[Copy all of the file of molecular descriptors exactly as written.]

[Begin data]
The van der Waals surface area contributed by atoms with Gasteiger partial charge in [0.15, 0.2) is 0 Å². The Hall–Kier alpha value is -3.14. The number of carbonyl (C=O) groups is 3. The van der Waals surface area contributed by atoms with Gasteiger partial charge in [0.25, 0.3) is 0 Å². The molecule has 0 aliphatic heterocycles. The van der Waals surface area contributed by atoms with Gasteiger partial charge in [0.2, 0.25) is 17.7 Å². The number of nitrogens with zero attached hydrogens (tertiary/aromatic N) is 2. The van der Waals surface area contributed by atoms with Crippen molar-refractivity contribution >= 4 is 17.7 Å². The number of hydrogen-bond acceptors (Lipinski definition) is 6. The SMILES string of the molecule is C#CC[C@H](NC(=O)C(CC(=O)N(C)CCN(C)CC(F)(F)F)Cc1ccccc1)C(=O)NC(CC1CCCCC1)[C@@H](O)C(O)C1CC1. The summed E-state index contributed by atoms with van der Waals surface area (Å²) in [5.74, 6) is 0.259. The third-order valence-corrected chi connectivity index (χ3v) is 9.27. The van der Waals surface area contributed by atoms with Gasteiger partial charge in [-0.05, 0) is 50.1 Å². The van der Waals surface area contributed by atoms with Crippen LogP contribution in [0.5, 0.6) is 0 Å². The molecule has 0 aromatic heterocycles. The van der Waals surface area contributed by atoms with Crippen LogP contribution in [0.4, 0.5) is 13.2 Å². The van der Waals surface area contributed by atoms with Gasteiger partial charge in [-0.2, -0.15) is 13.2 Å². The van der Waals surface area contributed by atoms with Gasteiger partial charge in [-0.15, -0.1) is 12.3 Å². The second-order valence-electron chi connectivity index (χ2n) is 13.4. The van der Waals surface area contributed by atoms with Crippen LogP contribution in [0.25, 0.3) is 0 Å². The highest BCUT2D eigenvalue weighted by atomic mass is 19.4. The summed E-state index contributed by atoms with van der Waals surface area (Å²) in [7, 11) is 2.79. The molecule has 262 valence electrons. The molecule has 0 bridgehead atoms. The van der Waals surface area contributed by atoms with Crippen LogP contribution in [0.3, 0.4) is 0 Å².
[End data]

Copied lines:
The van der Waals surface area contributed by atoms with Gasteiger partial charge in [0.15, 0.2) is 0 Å². The Hall–Kier alpha value is -3.14. The number of carbonyl (C=O) groups is 3. The van der Waals surface area contributed by atoms with Gasteiger partial charge in [0.25, 0.3) is 0 Å². The molecule has 0 aliphatic heterocycles. The van der Waals surface area contributed by atoms with Gasteiger partial charge in [0.2, 0.25) is 17.7 Å². The number of nitrogens with zero attached hydrogens (tertiary/aromatic N) is 2. The van der Waals surface area contributed by atoms with Crippen molar-refractivity contribution >= 4 is 17.7 Å². The number of hydrogen-bond acceptors (Lipinski definition) is 6. The SMILES string of the molecule is C#CC[C@H](NC(=O)C(CC(=O)N(C)CCN(C)CC(F)(F)F)Cc1ccccc1)C(=O)NC(CC1CCCCC1)[C@@H](O)C(O)C1CC1. The summed E-state index contributed by atoms with van der Waals surface area (Å²) in [5.74, 6) is 0.259. The third-order valence-corrected chi connectivity index (χ3v) is 9.27. The van der Waals surface area contributed by atoms with Gasteiger partial charge in [-0.05, 0) is 50.1 Å². The van der Waals surface area contributed by atoms with Crippen LogP contribution in [0.5, 0.6) is 0 Å². The molecule has 0 aromatic heterocycles. The van der Waals surface area contributed by atoms with Crippen LogP contribution in [0.4, 0.5) is 13.2 Å². The van der Waals surface area contributed by atoms with Gasteiger partial charge in [-0.2, -0.15) is 13.2 Å². The van der Waals surface area contributed by atoms with Gasteiger partial charge in [-0.15, -0.1) is 12.3 Å². The second-order valence-electron chi connectivity index (χ2n) is 13.4. The van der Waals surface area contributed by atoms with Crippen LogP contribution in [0.25, 0.3) is 0 Å². The highest BCUT2D eigenvalue weighted by atomic mass is 19.4. The summed E-state index contributed by atoms with van der Waals surface area (Å²) in [7, 11) is 2.79. The molecule has 262 valence electrons. The molecule has 0 bridgehead atoms. The van der Waals surface area contributed by atoms with Crippen LogP contribution in [0.3, 0.4) is 0 Å².